You pay child support each month and you have since your marriage ended. However, you may wonder, is it possible for the amount you pay to change? The answer depends on whether the child support terms are in a contract agreement or in a court order.
North Carolina law indicates a party can file a motion to modify child support terms in a court order if they can show that there has been a substantial change of circumstances.
What counts as a “substantial change?”
A substantial change generally falls into one or more of these four categories. The categories include:
- Time: A general rule in North Carolina is that you can review and modify the original child support order after three years. After all, a lot can change in three years. This rule is built in to accommodate that.
- Finances: If either the paying parent or receiving parent experiences a significant change in income, that could be grounds for adjusting the child support order. For example, if the paying parent loses their job involuntarily, they can request a modification to their payments to accommodate the decrease in their income. The rules state that a “substantial” change in income would be a change of 15% or more.
- Needs: Your child’s needs will change as they get older, and the financial support required may have to change with them.
- Custody: If you and the other parent modify the custody agreement in a way that significantly affects the time-sharing arrangement between the two of you, then it is possible to modify the child support order as well.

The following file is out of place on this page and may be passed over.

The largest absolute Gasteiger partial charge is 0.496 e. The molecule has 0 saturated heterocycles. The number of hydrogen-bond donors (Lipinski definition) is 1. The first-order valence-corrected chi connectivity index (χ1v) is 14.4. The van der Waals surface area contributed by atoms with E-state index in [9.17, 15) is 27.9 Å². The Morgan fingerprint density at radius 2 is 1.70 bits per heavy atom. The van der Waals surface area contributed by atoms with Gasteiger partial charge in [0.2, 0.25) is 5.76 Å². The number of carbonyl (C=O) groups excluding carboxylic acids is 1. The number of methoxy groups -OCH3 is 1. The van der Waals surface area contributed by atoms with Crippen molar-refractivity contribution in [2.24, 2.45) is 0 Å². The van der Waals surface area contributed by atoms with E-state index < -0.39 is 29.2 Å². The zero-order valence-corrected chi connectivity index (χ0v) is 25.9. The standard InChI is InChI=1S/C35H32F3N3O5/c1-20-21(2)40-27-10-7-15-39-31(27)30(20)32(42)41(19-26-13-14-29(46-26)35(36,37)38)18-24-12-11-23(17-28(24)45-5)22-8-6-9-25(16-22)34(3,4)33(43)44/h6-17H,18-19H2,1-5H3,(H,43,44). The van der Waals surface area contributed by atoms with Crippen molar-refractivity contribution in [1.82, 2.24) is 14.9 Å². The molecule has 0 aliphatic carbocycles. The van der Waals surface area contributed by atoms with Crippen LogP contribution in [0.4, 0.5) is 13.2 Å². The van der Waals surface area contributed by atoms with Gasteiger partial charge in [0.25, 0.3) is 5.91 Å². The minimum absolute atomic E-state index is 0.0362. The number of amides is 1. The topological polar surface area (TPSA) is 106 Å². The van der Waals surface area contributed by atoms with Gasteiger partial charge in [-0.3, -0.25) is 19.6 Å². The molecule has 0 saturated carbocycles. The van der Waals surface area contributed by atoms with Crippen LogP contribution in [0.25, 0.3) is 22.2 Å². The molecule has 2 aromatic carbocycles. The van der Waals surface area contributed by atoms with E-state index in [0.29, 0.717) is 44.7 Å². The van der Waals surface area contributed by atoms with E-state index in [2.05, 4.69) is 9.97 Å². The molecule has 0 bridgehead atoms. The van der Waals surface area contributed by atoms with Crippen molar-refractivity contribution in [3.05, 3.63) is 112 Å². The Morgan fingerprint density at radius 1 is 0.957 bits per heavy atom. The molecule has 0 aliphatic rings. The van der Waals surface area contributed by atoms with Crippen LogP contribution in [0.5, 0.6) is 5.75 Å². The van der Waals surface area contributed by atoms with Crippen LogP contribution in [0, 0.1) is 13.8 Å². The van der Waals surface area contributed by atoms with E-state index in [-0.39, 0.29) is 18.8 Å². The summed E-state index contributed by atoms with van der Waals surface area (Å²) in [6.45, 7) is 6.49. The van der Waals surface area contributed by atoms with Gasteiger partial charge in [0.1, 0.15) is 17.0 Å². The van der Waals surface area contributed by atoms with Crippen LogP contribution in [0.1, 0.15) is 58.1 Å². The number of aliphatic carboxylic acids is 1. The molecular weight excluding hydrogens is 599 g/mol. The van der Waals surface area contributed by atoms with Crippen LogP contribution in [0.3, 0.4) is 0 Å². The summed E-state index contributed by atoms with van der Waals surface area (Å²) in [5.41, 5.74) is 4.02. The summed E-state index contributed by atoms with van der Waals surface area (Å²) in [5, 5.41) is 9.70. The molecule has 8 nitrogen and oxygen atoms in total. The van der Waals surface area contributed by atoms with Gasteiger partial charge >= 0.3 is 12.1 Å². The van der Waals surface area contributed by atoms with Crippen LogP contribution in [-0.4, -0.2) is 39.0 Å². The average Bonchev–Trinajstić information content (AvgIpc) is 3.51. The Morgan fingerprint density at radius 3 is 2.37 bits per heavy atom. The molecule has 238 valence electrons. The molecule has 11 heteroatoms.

If your child support terms are in a contract, such as a Separation Agreement, then the same legal standard does not apply. The terms of the contract would control, unless a parent files an action to ask the court to establish child support. If that happens, then under North Carolina law there is still a rebuttable presumption that the child support terms in the contract are reasonable, and even then, the other party may be able to recover damages under the contract if the court lowers the amount.
Change is just the first step
Even if you and your spouse agree to modify the child support order, there is still a legal process that must occur to make your agreement official. The appropriate paperwork would have to be filed for the court to enter a new order. If the amount was in a contract, then an amended agreement reflecting the new terms would have to be prepared..
Modifying your child support obligations can be a challenge, but is sometimes necessary. You should consult with a qualified legal professional to understand the process involved.